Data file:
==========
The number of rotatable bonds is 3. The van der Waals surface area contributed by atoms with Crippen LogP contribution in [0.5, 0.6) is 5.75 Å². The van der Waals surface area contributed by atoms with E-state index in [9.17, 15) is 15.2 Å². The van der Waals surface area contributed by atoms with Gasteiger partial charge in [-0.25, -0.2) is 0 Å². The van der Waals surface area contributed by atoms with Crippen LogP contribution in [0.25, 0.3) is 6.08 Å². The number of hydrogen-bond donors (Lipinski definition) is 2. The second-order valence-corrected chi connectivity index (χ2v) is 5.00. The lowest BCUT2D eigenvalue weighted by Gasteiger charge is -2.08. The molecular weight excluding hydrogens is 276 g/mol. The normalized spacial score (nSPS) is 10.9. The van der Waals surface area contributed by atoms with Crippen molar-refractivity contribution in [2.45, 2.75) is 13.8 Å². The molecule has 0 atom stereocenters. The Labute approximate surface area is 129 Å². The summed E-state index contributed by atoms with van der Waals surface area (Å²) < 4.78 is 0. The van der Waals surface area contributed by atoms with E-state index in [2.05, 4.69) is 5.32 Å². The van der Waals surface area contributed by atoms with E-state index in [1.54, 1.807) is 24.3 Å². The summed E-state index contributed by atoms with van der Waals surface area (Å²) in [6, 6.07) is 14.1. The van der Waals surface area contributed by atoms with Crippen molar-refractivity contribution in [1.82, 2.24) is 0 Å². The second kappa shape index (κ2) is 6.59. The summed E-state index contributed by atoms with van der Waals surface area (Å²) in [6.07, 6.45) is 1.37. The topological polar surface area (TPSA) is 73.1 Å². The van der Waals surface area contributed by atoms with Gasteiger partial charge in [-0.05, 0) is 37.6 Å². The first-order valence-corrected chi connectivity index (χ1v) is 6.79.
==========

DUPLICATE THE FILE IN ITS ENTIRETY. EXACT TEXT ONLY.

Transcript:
The number of rotatable bonds is 3. The van der Waals surface area contributed by atoms with Crippen LogP contribution in [0.5, 0.6) is 5.75 Å². The van der Waals surface area contributed by atoms with E-state index in [9.17, 15) is 15.2 Å². The van der Waals surface area contributed by atoms with Gasteiger partial charge in [-0.25, -0.2) is 0 Å². The van der Waals surface area contributed by atoms with Crippen LogP contribution in [0.25, 0.3) is 6.08 Å². The number of hydrogen-bond donors (Lipinski definition) is 2. The second-order valence-corrected chi connectivity index (χ2v) is 5.00. The lowest BCUT2D eigenvalue weighted by Gasteiger charge is -2.08. The molecular weight excluding hydrogens is 276 g/mol. The normalized spacial score (nSPS) is 10.9. The van der Waals surface area contributed by atoms with Crippen molar-refractivity contribution in [2.45, 2.75) is 13.8 Å². The molecule has 0 atom stereocenters. The Labute approximate surface area is 129 Å². The summed E-state index contributed by atoms with van der Waals surface area (Å²) < 4.78 is 0. The van der Waals surface area contributed by atoms with E-state index in [2.05, 4.69) is 5.32 Å². The van der Waals surface area contributed by atoms with E-state index in [1.54, 1.807) is 24.3 Å². The summed E-state index contributed by atoms with van der Waals surface area (Å²) in [6, 6.07) is 14.1. The van der Waals surface area contributed by atoms with Crippen molar-refractivity contribution in [1.82, 2.24) is 0 Å². The second kappa shape index (κ2) is 6.59. The summed E-state index contributed by atoms with van der Waals surface area (Å²) in [6.07, 6.45) is 1.37. The topological polar surface area (TPSA) is 73.1 Å². The van der Waals surface area contributed by atoms with Gasteiger partial charge in [-0.05, 0) is 37.6 Å². The first-order valence-corrected chi connectivity index (χ1v) is 6.79.